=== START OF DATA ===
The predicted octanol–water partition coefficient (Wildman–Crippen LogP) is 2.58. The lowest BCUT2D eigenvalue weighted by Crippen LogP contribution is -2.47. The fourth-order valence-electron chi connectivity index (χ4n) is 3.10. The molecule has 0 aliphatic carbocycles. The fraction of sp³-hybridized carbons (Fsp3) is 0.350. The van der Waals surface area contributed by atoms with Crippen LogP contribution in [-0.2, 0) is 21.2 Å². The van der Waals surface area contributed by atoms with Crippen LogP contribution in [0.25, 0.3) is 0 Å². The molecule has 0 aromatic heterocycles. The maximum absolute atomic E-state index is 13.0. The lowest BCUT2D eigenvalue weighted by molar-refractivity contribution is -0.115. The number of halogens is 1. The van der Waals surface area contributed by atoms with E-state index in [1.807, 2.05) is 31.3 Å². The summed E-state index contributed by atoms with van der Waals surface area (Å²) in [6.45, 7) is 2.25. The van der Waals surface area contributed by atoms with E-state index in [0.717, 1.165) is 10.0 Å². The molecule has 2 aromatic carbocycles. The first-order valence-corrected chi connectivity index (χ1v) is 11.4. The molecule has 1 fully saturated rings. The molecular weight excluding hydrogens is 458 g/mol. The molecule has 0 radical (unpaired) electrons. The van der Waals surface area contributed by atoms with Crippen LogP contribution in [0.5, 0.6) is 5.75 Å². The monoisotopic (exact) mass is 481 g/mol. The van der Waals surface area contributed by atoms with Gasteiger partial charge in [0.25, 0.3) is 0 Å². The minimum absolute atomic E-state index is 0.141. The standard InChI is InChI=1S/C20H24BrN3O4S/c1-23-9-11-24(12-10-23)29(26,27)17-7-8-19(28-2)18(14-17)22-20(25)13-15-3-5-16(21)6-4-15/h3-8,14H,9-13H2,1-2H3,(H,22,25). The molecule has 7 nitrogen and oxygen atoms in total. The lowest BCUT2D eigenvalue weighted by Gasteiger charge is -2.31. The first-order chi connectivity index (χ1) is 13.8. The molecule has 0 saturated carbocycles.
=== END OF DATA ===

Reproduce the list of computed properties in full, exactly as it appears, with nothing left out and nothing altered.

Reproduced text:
The predicted octanol–water partition coefficient (Wildman–Crippen LogP) is 2.58. The lowest BCUT2D eigenvalue weighted by Crippen LogP contribution is -2.47. The fourth-order valence-electron chi connectivity index (χ4n) is 3.10. The molecule has 0 aliphatic carbocycles. The fraction of sp³-hybridized carbons (Fsp3) is 0.350. The van der Waals surface area contributed by atoms with Crippen LogP contribution in [-0.2, 0) is 21.2 Å². The van der Waals surface area contributed by atoms with Crippen LogP contribution in [0.25, 0.3) is 0 Å². The molecule has 0 aromatic heterocycles. The maximum absolute atomic E-state index is 13.0. The lowest BCUT2D eigenvalue weighted by molar-refractivity contribution is -0.115. The number of halogens is 1. The van der Waals surface area contributed by atoms with E-state index in [1.807, 2.05) is 31.3 Å². The summed E-state index contributed by atoms with van der Waals surface area (Å²) in [6.45, 7) is 2.25. The van der Waals surface area contributed by atoms with E-state index in [0.717, 1.165) is 10.0 Å². The molecule has 2 aromatic carbocycles. The first-order valence-corrected chi connectivity index (χ1v) is 11.4. The molecule has 1 fully saturated rings. The molecular weight excluding hydrogens is 458 g/mol. The molecule has 0 radical (unpaired) electrons. The van der Waals surface area contributed by atoms with Crippen LogP contribution in [0.5, 0.6) is 5.75 Å². The monoisotopic (exact) mass is 481 g/mol. The van der Waals surface area contributed by atoms with Gasteiger partial charge in [0.25, 0.3) is 0 Å². The minimum absolute atomic E-state index is 0.141. The standard InChI is InChI=1S/C20H24BrN3O4S/c1-23-9-11-24(12-10-23)29(26,27)17-7-8-19(28-2)18(14-17)22-20(25)13-15-3-5-16(21)6-4-15/h3-8,14H,9-13H2,1-2H3,(H,22,25). The molecule has 7 nitrogen and oxygen atoms in total. The lowest BCUT2D eigenvalue weighted by Gasteiger charge is -2.31. The first-order chi connectivity index (χ1) is 13.8. The molecule has 0 saturated carbocycles.